Source: The Dust and the Glory by Leo Livine
Henry Ford I came to Grosse Pointe Shores in 1911 and purchased 21 parcels of land at Gaulker Point. He sold the land to son Edsel, whom with wife Eleanor built their magnificent mansion in 1926-29 on Lakeshore Road. Edsel and Eleanor wanted a modest house and picturesque home – not a palace or fortress – and they wanted its architecture to reproduce faithfully the beautiful and practical Cotswold houses of Worcestershire, England. The residence is faced with Briar Hill Sandstone.
The stones for the roof of this home were imported from England, and expert British workmen were also brought in to split the stones and to lay them on the roof in authentic Cotswold manner.
Because he did not want the River Road running through his property, Edsel paid for a new bridge over the Milk River in 1931 and the road was re-routed accordingly. After Mr. Ford’s death in 1943, the house was unsuccessfully offered for sale in 1945. In 1948 Eleanor sold 44 acres of land from the estate – the swampy land along the Milk River that lies within the borders of St. Clair Shores – and made it available for park development. Mrs. Ford sold it to Grosse Pointe Woods for $60,000.
The Cotswold style, 30,000 square ft house, has more than 30 rooms and an art gallery. 52 servants and maintenance kept the estate running smoothly.For all its imposing size, lavish appointments and breathtaking furnishings, the house maintained an undeniable warmth and intimacy. They moved into the house in 1929, and for the next 47 years until Eleanor’s death in 1976 at least one of the family members continued to live there. The Fords had not allowed workers building the house to even install electrical outlets in the dining room because they had always enjoyed the ambience of dinning by candlelight.
Source: Heritage Magazine, Feb/March 1985, pg. 26)
Edsel Bryant Ford (1893 – 1943)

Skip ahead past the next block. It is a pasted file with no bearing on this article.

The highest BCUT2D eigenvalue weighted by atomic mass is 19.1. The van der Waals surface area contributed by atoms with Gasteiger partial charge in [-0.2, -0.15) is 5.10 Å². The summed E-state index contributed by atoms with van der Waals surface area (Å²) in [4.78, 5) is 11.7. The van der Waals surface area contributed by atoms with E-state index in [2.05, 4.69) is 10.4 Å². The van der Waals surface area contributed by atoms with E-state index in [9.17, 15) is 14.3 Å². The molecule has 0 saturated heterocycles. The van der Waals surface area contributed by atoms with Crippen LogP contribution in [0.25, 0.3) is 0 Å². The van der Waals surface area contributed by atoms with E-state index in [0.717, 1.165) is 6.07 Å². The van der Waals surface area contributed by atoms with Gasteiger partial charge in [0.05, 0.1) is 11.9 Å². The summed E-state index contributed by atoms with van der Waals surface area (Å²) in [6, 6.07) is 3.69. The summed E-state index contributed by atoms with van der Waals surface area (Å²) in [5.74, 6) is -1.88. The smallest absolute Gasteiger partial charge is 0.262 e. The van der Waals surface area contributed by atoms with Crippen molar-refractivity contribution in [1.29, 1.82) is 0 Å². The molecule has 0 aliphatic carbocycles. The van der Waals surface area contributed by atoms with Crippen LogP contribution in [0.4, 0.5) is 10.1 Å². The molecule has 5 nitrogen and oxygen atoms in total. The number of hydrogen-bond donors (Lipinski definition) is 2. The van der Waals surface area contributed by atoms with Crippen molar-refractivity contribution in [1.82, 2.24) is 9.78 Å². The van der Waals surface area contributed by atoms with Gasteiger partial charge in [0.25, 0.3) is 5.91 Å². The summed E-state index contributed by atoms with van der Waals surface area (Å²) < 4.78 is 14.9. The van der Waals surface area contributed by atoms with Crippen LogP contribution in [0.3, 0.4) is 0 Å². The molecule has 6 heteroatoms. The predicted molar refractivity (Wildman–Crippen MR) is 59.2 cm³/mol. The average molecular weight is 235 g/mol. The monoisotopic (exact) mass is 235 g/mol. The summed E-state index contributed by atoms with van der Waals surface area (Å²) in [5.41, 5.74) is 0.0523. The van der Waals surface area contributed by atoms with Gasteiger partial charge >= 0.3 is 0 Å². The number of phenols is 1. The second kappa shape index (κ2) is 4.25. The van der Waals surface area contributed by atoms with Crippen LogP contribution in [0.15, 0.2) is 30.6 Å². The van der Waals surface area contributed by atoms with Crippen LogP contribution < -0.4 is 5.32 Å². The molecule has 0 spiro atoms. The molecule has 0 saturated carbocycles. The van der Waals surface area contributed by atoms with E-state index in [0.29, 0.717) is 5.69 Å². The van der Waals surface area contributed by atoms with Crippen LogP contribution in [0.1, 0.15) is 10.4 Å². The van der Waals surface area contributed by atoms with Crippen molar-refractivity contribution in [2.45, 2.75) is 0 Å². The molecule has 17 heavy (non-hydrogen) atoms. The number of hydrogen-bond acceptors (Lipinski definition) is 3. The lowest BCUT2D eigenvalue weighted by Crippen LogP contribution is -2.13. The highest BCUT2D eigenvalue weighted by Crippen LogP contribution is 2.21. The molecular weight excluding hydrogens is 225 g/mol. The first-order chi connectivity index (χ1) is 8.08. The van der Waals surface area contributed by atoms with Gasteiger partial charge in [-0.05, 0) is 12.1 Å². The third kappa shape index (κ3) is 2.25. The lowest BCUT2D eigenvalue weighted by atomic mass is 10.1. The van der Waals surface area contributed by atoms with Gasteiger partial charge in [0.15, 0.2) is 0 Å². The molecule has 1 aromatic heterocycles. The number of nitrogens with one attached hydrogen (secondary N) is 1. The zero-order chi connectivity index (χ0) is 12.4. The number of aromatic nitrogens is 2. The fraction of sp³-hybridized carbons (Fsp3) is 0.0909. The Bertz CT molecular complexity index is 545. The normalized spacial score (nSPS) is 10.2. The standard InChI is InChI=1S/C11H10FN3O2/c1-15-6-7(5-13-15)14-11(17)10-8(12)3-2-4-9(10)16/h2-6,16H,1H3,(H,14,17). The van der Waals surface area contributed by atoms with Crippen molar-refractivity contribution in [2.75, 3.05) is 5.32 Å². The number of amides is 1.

Son of Ford Motor Company Founder. In 1918, he became president of Ford Motor Co. Edsel Ford brought style to the line of Ford automobiles. His flair for style can also be seen in the stunning Cotswold styling of his Lake Shore Mansion, designed by Albert Kahn. The home became available to the community at large in accordance with his wife Eleanor's will, and stands today as proud remembrance of Ford heritage.
Henry Ford II (1917 - 1987)
Person credited with turning around a failing Ford Motor Company. He became a vice president, president and chairman of Ford Motor Company, until March 1, 1979. 1940 Henry Ford II's parents gave him a home at 300 Provencal Road as a wedding gift. He moved to 421 Lakeshore Road in June 1948, then to 457 Lakeshore Road in 1956. Later he purchased a home at 160 Provencal Road. It is also noted that Henry II’s girls, Anne (his first wife), Charlotte, and Anne (daughter) were voted to the best dressed women’s list for many years.
Benson Ford was born in 1919, married Edith McNaughton Ford. Benson occupied 3 houses in Grosse Pointe: 906 Three Mile, 109 Kenwood, 635 Lakeshore
Josephine Ford, born in 1923, was one of the most significant philanthropists in metropolitan Detroit history. She married Walter Buhl Ford II, who came from another Ford family, and together they raised four children: Walter Buhl Ford III, Eleanor Clay Ford, Josephine Clay Ford and Alfred in Grosse Pointe. She was 81 when she died and lived her married life at 248 Provencal Road in Grosse Pointe Farms. She was known as "Dody" to friends and family, provided unstinting financial support to arts, education, cultural and health care institutions in metropolitan Detroit.
William Clay Ford was born in 1925, married Martha Firestone in 1947. William lived at 396 Provencal until they built a house on Lakeshore in the early 1960s where they reside today. Staff positions in sales and advertising, quality control manager Lincoln-Mercury, manager of special operations, vice chairman of board and chairman of Executive committee. He is currently owner of Detroit Lions.